The answer lies in the second law that governs brain development, a basic law of neurology that says: in order to increase the transmission of nerve impulses across the central nervous system, you must increase the stimulus in frequency, intensity, and duration.
One more time… in order to increase the transmission of nerve impulses across the central nervous system, you must increase the stimulus in frequency, intensity, and duration.
First, let’s break that down and translate it into easy to understand concepts.
- Increase the transmission of nerve impulses – This simply means accelerating the speed with which a message is sent and arrives at its destination.
- Across the central nervous system – This is another term for the brain. The human nervous system is divided into two parts, the central nervous system or brain; and the peripheral nervous system or the entire network of nerves outside of the brain that convey information into and out of the brain via the spinal cord.
- Increase the stimulus – This means all sensory/environmental input that reaches the brain via the peripheral nervous system. This input is in the form of visual, auditory, tactile, olfactory, and gustatory information. Which is to say the things we see, hear, feel, smell, and taste.
- Frequency – How often the stimulus is sent.
- Intensity – How bright, large, colorful, loud, strong, etc., the stimulus is.
- Duration – How long, in terms of time, the stimulus lasts.
Again, the second law of brain development says: in order to increase the transmission of nerve impulses across the central nervous system, you must increase the stimulus in frequency, intensity, and duration. Yep, you’re right… that’s frequency!
Here’s how it works. Remember that all information coming into the brain does so in the form of electrical energy. In order for a message to register in the brain, its electrical energy must reach a certain threshold, known as the action potential. Without getting too complicated, the action potential is part of the process that occurs during the firing of a neuron. Either the threshold necessary for firing the neuron (the action potential) is reached or it is not. This is known as the all or none law. We can ensure that the threshold is reached by paying attention to the frequency, intensity, and duration of the stimulus.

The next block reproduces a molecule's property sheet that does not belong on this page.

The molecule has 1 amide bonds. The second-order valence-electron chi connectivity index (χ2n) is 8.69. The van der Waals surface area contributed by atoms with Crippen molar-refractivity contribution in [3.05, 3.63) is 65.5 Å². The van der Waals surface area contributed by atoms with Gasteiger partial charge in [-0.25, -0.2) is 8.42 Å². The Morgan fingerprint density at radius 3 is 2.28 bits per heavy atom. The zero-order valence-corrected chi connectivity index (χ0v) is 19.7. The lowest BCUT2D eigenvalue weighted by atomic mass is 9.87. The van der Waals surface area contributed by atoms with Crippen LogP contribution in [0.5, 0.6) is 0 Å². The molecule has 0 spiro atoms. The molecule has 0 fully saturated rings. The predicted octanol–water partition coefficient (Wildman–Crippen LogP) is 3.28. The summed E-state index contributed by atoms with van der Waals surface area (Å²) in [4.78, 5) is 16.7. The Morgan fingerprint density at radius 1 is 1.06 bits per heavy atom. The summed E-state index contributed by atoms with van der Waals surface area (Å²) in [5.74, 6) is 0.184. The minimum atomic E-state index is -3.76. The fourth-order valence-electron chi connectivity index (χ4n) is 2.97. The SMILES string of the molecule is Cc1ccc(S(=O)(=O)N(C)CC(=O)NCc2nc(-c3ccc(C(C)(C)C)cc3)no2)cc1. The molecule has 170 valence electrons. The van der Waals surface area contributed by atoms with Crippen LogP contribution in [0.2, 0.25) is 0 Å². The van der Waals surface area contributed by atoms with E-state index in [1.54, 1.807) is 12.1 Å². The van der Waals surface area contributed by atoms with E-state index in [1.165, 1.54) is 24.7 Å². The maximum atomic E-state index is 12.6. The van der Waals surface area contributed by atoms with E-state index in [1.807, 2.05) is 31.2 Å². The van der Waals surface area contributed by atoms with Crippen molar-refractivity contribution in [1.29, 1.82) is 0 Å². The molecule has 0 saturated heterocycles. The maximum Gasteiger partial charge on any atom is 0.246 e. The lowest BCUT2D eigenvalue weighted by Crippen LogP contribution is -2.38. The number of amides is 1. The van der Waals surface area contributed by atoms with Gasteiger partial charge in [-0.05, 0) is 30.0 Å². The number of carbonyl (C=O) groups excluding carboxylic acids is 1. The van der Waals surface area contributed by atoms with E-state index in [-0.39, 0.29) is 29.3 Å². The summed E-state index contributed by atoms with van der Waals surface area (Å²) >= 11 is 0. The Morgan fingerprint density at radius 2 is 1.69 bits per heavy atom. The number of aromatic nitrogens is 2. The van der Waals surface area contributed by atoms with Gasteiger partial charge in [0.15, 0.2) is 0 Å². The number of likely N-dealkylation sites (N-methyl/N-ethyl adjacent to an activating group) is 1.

We apply the second law of brain development in a number of ways. As a general rule, when the brain is immature (either because the child is young or the brain has been injured and is therefore not developed) we place more importance on the frequency and intensity of an activity, and the duration is kept short. As the brain matures we shift the emphasis and, over time, the frequency and intensity will decrease as the duration increases. Specifically, with regard to duration, imagine reading a book to a six month old versus a four year old. The six month old will listen attentively for a short while but soon enough she is interested in other things. Whereas, the four year old will sit for the entire book and then ask you to read it again, or read another, and then another, and then… you get the idea!
We use this principle every day in our work with children and young adults who have developmental and functional difficulties due to brain-injury or poor brain development. When brain function is compromised by injury there is a barrier of sorts that forms between the brain and the environment thus making it much more difficult to reach the threshold necessary for triggering the action potential to fire neurons. For this reason, the normal amounts of stimulation (which are quite adequate to develop a well functioning brain) are entirely inadequate for developing the injured brain. If this were not so then the problems of children who struggle would be solved very easily.